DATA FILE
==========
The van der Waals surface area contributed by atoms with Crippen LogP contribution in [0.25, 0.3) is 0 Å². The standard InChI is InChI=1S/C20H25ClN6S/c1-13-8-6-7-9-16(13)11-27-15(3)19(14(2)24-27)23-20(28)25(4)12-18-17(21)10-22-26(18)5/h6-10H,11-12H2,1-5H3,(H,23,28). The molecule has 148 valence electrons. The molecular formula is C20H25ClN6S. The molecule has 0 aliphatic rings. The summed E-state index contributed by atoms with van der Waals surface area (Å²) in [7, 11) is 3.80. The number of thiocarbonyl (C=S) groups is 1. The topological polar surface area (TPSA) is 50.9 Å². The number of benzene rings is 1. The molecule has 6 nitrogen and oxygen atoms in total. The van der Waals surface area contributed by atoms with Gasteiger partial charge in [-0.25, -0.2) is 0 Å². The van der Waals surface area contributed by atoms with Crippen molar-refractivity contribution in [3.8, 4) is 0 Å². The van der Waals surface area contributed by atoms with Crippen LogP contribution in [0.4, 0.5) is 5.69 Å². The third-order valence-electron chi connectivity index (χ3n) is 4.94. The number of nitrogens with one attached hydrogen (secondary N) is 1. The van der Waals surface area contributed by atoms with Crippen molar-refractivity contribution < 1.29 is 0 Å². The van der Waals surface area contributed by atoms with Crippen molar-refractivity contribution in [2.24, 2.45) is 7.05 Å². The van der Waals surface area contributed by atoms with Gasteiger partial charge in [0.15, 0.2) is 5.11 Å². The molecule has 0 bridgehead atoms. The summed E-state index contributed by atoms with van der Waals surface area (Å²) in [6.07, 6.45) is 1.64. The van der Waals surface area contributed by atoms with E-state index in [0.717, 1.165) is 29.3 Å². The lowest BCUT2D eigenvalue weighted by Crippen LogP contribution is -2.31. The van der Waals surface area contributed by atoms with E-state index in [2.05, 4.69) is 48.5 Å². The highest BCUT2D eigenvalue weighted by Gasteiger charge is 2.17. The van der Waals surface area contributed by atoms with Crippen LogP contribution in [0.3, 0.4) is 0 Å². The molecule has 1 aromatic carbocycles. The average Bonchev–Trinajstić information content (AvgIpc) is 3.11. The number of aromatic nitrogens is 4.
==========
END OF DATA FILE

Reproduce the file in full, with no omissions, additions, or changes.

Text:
The van der Waals surface area contributed by atoms with Crippen LogP contribution in [0.25, 0.3) is 0 Å². The standard InChI is InChI=1S/C20H25ClN6S/c1-13-8-6-7-9-16(13)11-27-15(3)19(14(2)24-27)23-20(28)25(4)12-18-17(21)10-22-26(18)5/h6-10H,11-12H2,1-5H3,(H,23,28). The molecule has 148 valence electrons. The molecular formula is C20H25ClN6S. The molecule has 0 aliphatic rings. The summed E-state index contributed by atoms with van der Waals surface area (Å²) in [7, 11) is 3.80. The number of thiocarbonyl (C=S) groups is 1. The topological polar surface area (TPSA) is 50.9 Å². The number of benzene rings is 1. The molecule has 6 nitrogen and oxygen atoms in total. The van der Waals surface area contributed by atoms with Gasteiger partial charge in [-0.25, -0.2) is 0 Å². The van der Waals surface area contributed by atoms with Crippen molar-refractivity contribution in [3.8, 4) is 0 Å². The van der Waals surface area contributed by atoms with Crippen LogP contribution in [0.4, 0.5) is 5.69 Å². The third-order valence-electron chi connectivity index (χ3n) is 4.94. The number of nitrogens with one attached hydrogen (secondary N) is 1. The van der Waals surface area contributed by atoms with Crippen molar-refractivity contribution < 1.29 is 0 Å². The van der Waals surface area contributed by atoms with Crippen molar-refractivity contribution in [2.24, 2.45) is 7.05 Å². The van der Waals surface area contributed by atoms with Gasteiger partial charge in [0.15, 0.2) is 5.11 Å². The molecule has 0 bridgehead atoms. The summed E-state index contributed by atoms with van der Waals surface area (Å²) in [6.07, 6.45) is 1.64. The van der Waals surface area contributed by atoms with E-state index in [0.717, 1.165) is 29.3 Å². The lowest BCUT2D eigenvalue weighted by Crippen LogP contribution is -2.31. The van der Waals surface area contributed by atoms with E-state index in [2.05, 4.69) is 48.5 Å². The highest BCUT2D eigenvalue weighted by Gasteiger charge is 2.17. The van der Waals surface area contributed by atoms with Crippen LogP contribution in [0.3, 0.4) is 0 Å². The molecule has 1 aromatic carbocycles. The average Bonchev–Trinajstić information content (AvgIpc) is 3.11. The number of aromatic nitrogens is 4.